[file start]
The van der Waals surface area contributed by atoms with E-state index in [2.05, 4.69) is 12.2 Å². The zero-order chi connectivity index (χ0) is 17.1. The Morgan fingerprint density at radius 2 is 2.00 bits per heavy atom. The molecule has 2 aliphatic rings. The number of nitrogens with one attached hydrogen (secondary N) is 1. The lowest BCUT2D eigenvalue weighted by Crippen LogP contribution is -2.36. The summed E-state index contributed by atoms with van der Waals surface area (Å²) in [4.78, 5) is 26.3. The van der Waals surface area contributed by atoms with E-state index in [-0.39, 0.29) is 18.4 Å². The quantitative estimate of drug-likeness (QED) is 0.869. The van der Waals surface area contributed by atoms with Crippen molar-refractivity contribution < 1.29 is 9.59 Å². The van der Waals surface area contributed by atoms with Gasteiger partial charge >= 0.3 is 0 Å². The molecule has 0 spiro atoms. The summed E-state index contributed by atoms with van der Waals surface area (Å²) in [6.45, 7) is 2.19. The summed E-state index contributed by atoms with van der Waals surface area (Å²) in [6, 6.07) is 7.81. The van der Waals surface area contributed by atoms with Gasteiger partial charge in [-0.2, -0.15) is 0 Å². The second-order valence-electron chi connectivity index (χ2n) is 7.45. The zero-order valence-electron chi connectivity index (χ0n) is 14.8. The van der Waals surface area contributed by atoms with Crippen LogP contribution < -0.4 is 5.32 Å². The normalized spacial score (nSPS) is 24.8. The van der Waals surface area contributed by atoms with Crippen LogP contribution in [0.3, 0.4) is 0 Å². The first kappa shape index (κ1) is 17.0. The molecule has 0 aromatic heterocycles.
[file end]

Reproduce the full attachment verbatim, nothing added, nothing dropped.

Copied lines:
The van der Waals surface area contributed by atoms with E-state index in [2.05, 4.69) is 12.2 Å². The zero-order chi connectivity index (χ0) is 17.1. The Morgan fingerprint density at radius 2 is 2.00 bits per heavy atom. The molecule has 2 aliphatic rings. The number of nitrogens with one attached hydrogen (secondary N) is 1. The lowest BCUT2D eigenvalue weighted by Crippen LogP contribution is -2.36. The summed E-state index contributed by atoms with van der Waals surface area (Å²) in [4.78, 5) is 26.3. The van der Waals surface area contributed by atoms with E-state index in [-0.39, 0.29) is 18.4 Å². The quantitative estimate of drug-likeness (QED) is 0.869. The van der Waals surface area contributed by atoms with Crippen molar-refractivity contribution < 1.29 is 9.59 Å². The van der Waals surface area contributed by atoms with Gasteiger partial charge >= 0.3 is 0 Å². The molecule has 0 spiro atoms. The summed E-state index contributed by atoms with van der Waals surface area (Å²) in [6.45, 7) is 2.19. The summed E-state index contributed by atoms with van der Waals surface area (Å²) in [6, 6.07) is 7.81. The van der Waals surface area contributed by atoms with Gasteiger partial charge in [-0.2, -0.15) is 0 Å². The second-order valence-electron chi connectivity index (χ2n) is 7.45. The zero-order valence-electron chi connectivity index (χ0n) is 14.8. The van der Waals surface area contributed by atoms with Crippen LogP contribution < -0.4 is 5.32 Å². The normalized spacial score (nSPS) is 24.8. The van der Waals surface area contributed by atoms with Crippen LogP contribution in [0.3, 0.4) is 0 Å². The first kappa shape index (κ1) is 17.0. The molecule has 0 aromatic heterocycles.